It seems like a rare occasion when a plaintiff files suit more than a couple days in advance of the expiration of the statute of limitations. As a result, defendants are typically left filing third-party actions to bring in other potentially responsible parties. This not only creates added costs for defendants, but defendants also face a number of barriers to filing third-party actions, such as indemnity agreements and waivers of liability, warranties of merchantability or fitness for a particular purpose, and the like.
Although third-party defendants could move to dismiss the third-party actions based on such contractual provisions, those defenses typically do not foreclose a plaintiff’s claim at the pleading stage. For this reason, it is better practice to ensure that claimants are aware of other potentially responsible parties pre-suit and have the opportunity to name them as defendants.
Once a claim is reported, as much information as possible should be gathered from the insureds, including any contractual agreements, such as leases or licenses, invoices, purchase or work orders or similar documents evidencing any deliveries, construction, maintenance or repair work.
- Ownership of property – leases, management association agreements, service agreements, such as snow removal, etc.
- Repairs, maintenance or modifications – estimates, work orders, invoices, contracts or subcontracts, additional insurance certificates, etc.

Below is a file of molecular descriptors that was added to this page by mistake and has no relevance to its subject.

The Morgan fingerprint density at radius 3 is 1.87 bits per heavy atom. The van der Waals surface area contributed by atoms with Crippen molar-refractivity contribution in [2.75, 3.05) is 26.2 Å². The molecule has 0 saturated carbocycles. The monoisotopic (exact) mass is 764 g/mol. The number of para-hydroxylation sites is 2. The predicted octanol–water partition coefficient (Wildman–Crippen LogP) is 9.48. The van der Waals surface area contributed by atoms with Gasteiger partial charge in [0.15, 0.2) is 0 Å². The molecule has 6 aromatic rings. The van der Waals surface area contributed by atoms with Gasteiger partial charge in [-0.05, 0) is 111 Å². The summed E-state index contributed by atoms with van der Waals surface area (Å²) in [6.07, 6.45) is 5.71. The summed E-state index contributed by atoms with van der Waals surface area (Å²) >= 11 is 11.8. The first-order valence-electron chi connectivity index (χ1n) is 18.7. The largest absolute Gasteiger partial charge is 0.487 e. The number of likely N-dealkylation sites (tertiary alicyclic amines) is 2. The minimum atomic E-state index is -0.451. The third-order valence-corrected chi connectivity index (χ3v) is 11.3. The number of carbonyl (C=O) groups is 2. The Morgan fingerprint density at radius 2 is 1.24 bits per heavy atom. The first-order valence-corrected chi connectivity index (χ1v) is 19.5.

- Chain of distribution – purchase orders, invoices, receipts, proofs of payment, rental or delivery agreements, etc.
If an initial investigation reveals that there may be another potentially responsible party, the identity of that party should be shared with the claimant or claimant’s counsel in a denial letter or other writing to increase the chance that the claimant reaches out to a potentially responsible party pre-suit or names it in the complaint. A potentially responsible party can also be put on notice directly through a tender letter, if appropriate, or a written request to provide the identity of any insurance carriers. A proactive investigation could then also trigger the identification of other potentially responsible parties and also increase participation in pre-suit settlement negotiations.
It is also important to remember that some potentially responsible parties, such as municipal entities, are subject to shorter statutes of limitations, creating an even greater incentive to pass along this information to the claimant sooner rather than later. Additionally, a potentially responsible party may impact the jurisdiction and venue in which an action is brought, and jurisdictional limitations could also foreclose later third-party actions.
Even where potentially responsible parties are not identified pre-suit or named in the complaint, defendants in Illinois have two years from the date suit was filed against them to file a third-party action against any other potentially responsible party for contribution under the Joint Tortfeasor Contribution Act and the Illinois Code of Civil Procedure (735 ILCS 5/13-204).